While the above suggestions may cramp your style and need to climb, this next suggestion is a no brainer for all of us. Leave No Trace principles are simple and easy to learn, and are no excuse to anyone venturing out into the natural world. The days of throwing and burying trash because no one else will ever know are limited: simply too many people are visiting the wilderness for your waste and impact to go unnoticed. Leave No Trace principles include:

Sticking to the paths and established campsites, movement in small groups, carry it in-carry it out, this means taking ALL brought in waste (including toilet paper, but not poop-dig a deep hole) back home with you; keeping water sources clean and free of detergents and soaps; leaving what you find- the take only photographs, leave only footprints principle; respecting wildlife (controlling pets and not feeding animals included) and being considerate (noise pollution, 4x4ing etc).

I don’t mean to sound like a drag, but hang in there, its not all bad news. Fortunately, our sport has many carbon neutral practises already in place. So providing we adhere to the suggestions above, the more we get outdoors and climb, the better for the planet.

Consider how when you camp you are off the grid, which means you are not using electricity from coal stations for lights, heat or cooking. Cooking on gas is more effective than stoves, so why not try using you Cadac or MSR in your home kitchen? Gas is also great because you can simmer and adjust heat immediately.

When we are in the cities, it’s amazing how quickly we rack up the kilometres on a daily basis. Calculate how many kilometres you would spend driving around town to dinners, clubs, braais at friends etc on the weekend, and then compare how far you could travel for the same distance or less on a climbing weekend.

Or if you want to go big, plan a long distance overland trip. For example, in 2005/2006 a friend and I travelled through Africa for about 15 months from Cape Town to Ethiopia. We averaged less than 50 kilometres per person per day (just work out how far you travel to work and back everyday), camped out on the land as much as possible, bought local (at the village markets –and its organic!-), and sorted all of our energy needs, including lighting, a fridge and laptops off the 100 kilometres of driving per day (via a deep cycle car battery and alternator system).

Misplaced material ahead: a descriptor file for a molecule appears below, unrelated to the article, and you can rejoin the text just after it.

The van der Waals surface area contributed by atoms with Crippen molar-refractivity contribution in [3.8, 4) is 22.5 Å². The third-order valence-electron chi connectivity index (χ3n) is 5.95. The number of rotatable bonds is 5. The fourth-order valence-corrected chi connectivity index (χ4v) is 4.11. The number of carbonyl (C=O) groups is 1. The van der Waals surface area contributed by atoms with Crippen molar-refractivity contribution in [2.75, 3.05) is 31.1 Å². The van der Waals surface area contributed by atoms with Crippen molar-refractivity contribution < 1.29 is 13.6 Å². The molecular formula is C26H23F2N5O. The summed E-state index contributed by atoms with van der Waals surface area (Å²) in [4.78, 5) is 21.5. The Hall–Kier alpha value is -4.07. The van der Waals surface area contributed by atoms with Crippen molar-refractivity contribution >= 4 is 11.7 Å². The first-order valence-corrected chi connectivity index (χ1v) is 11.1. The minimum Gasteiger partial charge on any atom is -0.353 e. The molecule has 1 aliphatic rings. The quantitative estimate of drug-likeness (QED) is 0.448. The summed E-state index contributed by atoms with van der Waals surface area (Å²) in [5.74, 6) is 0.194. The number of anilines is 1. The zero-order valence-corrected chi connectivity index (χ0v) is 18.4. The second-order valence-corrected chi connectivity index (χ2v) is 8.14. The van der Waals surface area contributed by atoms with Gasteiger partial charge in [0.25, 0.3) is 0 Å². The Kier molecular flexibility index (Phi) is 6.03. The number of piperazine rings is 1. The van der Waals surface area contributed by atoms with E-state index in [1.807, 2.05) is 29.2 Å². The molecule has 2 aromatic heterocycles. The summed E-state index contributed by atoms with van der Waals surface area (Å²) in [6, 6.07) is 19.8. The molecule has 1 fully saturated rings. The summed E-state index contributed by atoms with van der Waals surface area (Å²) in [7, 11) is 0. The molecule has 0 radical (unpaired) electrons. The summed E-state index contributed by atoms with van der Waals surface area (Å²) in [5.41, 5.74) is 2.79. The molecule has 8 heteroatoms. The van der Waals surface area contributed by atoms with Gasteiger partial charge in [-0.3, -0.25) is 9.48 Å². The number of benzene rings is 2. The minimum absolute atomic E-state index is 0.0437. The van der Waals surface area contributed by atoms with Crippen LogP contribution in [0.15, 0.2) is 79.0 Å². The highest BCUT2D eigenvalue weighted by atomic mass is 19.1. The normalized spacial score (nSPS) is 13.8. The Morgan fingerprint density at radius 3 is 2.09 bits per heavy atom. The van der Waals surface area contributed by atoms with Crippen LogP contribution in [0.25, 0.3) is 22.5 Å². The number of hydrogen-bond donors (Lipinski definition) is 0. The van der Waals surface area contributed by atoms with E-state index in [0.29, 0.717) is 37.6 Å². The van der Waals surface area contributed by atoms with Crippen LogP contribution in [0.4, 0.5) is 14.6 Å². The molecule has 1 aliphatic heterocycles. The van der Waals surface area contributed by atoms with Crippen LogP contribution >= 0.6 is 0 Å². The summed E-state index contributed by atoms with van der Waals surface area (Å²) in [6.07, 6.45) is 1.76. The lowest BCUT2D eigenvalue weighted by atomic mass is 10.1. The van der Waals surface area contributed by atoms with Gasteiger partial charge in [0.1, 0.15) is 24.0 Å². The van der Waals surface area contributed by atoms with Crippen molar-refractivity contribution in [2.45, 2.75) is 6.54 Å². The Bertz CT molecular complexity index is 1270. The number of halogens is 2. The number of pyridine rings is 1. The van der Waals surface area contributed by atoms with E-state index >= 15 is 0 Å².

To top it off we climbed in the Hex, Drakensberg, Lesotho, Karoo, Tsodilo Hills, Kafoe Gorge, Malawi Granite domes and Lake (deep water soloing), Kilimanjaro, Ol Doinyo Lengai and other Tanzanian volcanoes, the Ruwenzoris in DRC, Mount Elgon and the Ethiopian Highlands (to name a some).

If you calculate the energy to visit all these climbing regions individually, you can imagine how much more carbon friendly this sort of trip works out to be. Better still leave the car at home altogether and take public transport. You decide. Undoubtedly it will be remembered as a once in a lifetime experience: so why not plan a sabbatical and become a nomad for awhile, you won’t regret it.

Can you think of ways we as climber can become more sustainable? Email me at lunge@iafrica.com